If you haven’t heard of the Australian private new capital expenditure and expected expenditure report perhaps you should.
It’s probably the most significant economic data release outside of GDP and CPI in determining Australia’s interest rate outlook.
The ABS report, essentially a snapshot on business spending, looks back at business expenditure but, importantly, tries to estimate forward intentions too.
In recent years it has been slipping, and fast. To give you an indication of just how quickly the first estimate of business expenditure for 2012/13 totalled $165.892 billion. For the first estimate for 2015/16 expenditure that figure plummeted to $109.799 billion.
That’s a decrease of 33.8%, or $56 billion, in just four years.
Expenditure across the mining sector, the vast majority of total spending up until recently, has dropped substantially from its highs of 2012/13. Back then the first estimate for expenditure totalled $A113.396 billion, some 68.4% of total business spend. Fast forward to 2015/16 and that figure has fallen to just $A60.233 billion, a decline of 46.9%.
That represents a problem, a big problem. What can possibly can help to offset a decline of that scale?
While it was never going to be enough to fully offset the drop in mining expenditure, many – the RBA included – were looking for expenditure across manufacturing and “other” sectors – namely services – to accelerate.
They dropped interest rates to lower borrowing costs which, in turn, helped to lower the Australian dollar in an attempt to boost business spending.
However, despite the best efforts of the RBA, there has been little to no evidence that expenditure in these sectors is accelerating.
Only last week RBA deputy governor Philip Lowe stated that it “is taking place more slowly than we had earlier expected”.
Here is a snippet from Lowe’s speech on what he believes is holding investment back, followed by a chart showing non-mining business investment as a percentage of Australian GDP. (Emphasis added.)
“As a share of GDP, non-mining business investment remains just above the levels reached in the recession of the early 1990s. For a few years now, each time we have updated our forecasts, we have pushed out the timing of the recovery in this part of the economy. The latest update was no different. Many businesses tell us that while conditions are okay at the moment, they are not sufficiently strong for them to lift their investment plans. Many feel uncertain about the future and so are waiting until there is a sustained pick-up in demand before committing to new capital expenditure.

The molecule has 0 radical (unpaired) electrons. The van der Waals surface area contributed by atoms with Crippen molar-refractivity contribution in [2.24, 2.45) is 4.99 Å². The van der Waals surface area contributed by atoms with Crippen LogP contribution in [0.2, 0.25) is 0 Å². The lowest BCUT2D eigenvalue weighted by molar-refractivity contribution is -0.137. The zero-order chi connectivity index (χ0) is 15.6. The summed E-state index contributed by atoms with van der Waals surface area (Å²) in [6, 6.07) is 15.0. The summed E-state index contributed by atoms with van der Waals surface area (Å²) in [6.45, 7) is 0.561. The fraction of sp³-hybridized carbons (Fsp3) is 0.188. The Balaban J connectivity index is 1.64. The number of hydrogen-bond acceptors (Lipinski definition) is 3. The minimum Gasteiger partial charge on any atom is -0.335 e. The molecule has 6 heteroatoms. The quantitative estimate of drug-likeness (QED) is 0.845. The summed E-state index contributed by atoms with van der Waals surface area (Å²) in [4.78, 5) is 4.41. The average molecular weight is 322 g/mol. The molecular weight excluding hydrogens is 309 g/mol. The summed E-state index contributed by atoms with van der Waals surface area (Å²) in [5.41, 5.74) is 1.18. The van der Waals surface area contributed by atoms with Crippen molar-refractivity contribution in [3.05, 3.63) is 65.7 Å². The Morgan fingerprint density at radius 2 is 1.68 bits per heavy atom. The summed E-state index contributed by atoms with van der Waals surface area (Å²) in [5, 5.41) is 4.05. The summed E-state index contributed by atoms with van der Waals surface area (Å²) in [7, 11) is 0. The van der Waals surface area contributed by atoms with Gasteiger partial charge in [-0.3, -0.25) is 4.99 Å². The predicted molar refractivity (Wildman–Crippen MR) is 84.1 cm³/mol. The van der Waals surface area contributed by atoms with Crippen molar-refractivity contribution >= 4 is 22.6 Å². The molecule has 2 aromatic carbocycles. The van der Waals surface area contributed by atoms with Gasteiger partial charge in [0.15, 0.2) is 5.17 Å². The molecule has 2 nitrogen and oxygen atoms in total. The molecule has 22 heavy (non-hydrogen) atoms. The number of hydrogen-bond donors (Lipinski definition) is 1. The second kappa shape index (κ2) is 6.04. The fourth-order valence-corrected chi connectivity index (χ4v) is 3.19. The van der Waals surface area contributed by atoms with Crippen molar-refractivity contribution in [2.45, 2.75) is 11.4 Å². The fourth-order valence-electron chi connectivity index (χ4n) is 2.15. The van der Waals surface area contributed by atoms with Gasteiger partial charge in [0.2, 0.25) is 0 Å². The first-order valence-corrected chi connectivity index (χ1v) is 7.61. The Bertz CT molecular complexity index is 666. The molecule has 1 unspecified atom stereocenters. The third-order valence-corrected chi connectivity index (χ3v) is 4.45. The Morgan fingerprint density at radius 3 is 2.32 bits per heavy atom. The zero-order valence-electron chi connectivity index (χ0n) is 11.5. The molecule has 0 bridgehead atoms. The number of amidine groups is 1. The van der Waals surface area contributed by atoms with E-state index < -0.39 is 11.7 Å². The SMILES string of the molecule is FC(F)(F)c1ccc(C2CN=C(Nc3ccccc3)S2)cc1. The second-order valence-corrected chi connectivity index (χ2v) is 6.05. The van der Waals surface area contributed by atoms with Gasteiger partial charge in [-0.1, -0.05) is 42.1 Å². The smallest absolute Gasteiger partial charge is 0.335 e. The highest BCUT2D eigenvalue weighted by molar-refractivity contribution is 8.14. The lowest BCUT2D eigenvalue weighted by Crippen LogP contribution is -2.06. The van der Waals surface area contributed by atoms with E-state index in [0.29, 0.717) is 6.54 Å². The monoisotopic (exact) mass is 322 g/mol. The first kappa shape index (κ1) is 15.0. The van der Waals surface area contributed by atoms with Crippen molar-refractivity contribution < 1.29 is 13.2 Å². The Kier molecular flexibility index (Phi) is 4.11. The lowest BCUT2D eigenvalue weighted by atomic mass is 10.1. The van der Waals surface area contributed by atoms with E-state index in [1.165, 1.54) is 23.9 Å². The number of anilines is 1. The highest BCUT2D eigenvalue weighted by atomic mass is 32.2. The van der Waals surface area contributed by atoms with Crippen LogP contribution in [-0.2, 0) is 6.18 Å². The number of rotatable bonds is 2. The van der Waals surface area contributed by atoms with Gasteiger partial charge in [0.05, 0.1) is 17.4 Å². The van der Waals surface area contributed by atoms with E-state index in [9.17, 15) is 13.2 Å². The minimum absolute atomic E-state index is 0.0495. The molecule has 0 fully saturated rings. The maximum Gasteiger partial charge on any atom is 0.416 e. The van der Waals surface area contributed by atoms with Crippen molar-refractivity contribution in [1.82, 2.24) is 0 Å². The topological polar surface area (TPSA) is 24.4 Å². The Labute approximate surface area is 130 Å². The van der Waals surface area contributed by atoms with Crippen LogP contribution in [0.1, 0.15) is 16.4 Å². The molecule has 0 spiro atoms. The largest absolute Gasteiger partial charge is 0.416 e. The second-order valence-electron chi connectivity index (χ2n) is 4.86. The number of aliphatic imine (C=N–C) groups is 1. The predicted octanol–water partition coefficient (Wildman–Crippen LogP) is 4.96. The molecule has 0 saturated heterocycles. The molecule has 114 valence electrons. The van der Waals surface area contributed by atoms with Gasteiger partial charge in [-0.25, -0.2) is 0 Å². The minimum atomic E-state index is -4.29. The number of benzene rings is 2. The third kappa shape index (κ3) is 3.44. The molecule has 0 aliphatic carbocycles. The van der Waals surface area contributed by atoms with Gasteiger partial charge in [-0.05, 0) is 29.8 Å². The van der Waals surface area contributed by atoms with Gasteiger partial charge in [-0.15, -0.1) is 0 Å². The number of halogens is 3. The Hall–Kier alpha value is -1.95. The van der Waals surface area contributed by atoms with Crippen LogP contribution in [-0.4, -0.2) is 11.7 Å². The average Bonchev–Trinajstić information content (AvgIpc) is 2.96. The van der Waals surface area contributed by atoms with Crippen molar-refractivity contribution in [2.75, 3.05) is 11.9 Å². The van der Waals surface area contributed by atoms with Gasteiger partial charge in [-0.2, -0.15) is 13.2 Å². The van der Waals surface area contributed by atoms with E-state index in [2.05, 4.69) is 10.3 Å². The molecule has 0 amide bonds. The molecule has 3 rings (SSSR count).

There is no single factor driving this tendency to wait and a similar story seems to be playing out in many other advanced economies. Around the world, many businesses seem concerned about the prospects for consumer demand given high levels of debt and the ageing of the population. There is also uncertainty about what type of capital investment is appropriate in a world where new information technologies are reshaping business models. Many firms also see globalisation of markets as a challenge, especially where increased competition has reduced market power”.
Lowe suggested that an acceleration in non-mining investment “remains the critical ingredient to stronger growth in the overall economy and to a successful transition”. Given there was no indication of this in the March quarter, it also goes a long way to explaining why the RBA dropped interest rates in May.
Reflective of that view, ANZ’s chief economist Warren Hogan suggested on Tuesday that “the outlook for business investment is now one of the main factors influencing consumer confidence in Australia. In this regard, we keenly await Thursday’s CAPEX numbers, including the survey of capex expectations”.
In other words, the outlook for business expenditure is highly influential on consumer confidence which, in turn, is highly influential on the biggest contributor to economic growth in Australia, household consumption.
It’s easy to see why. If businesses are spending it’s a sign of confidence in the economic outlook. That, as a result, will help boost consumer confidence. Concerns about job security will diminish and help spur increased consumption. Those two factors alone, given they make up the vast majority of Australian GDP, will almost certainly help to boost economic growth as a consequence.
While it may be too soon to see an improvement in 2015/16 expenditure plans in the March quarter expenditure report (although, on average, the second estimate has been 7.8% higher than the first in the history of the survey), don’t be surprised if the markets react strongly to the figure.
No improvement, or even a small improvement, will see expectations for policy easing jump markedly while a strong uplift, something crucial to economic growth in the years ahead, will see many close the book on the potential for further rate cuts from the RBA.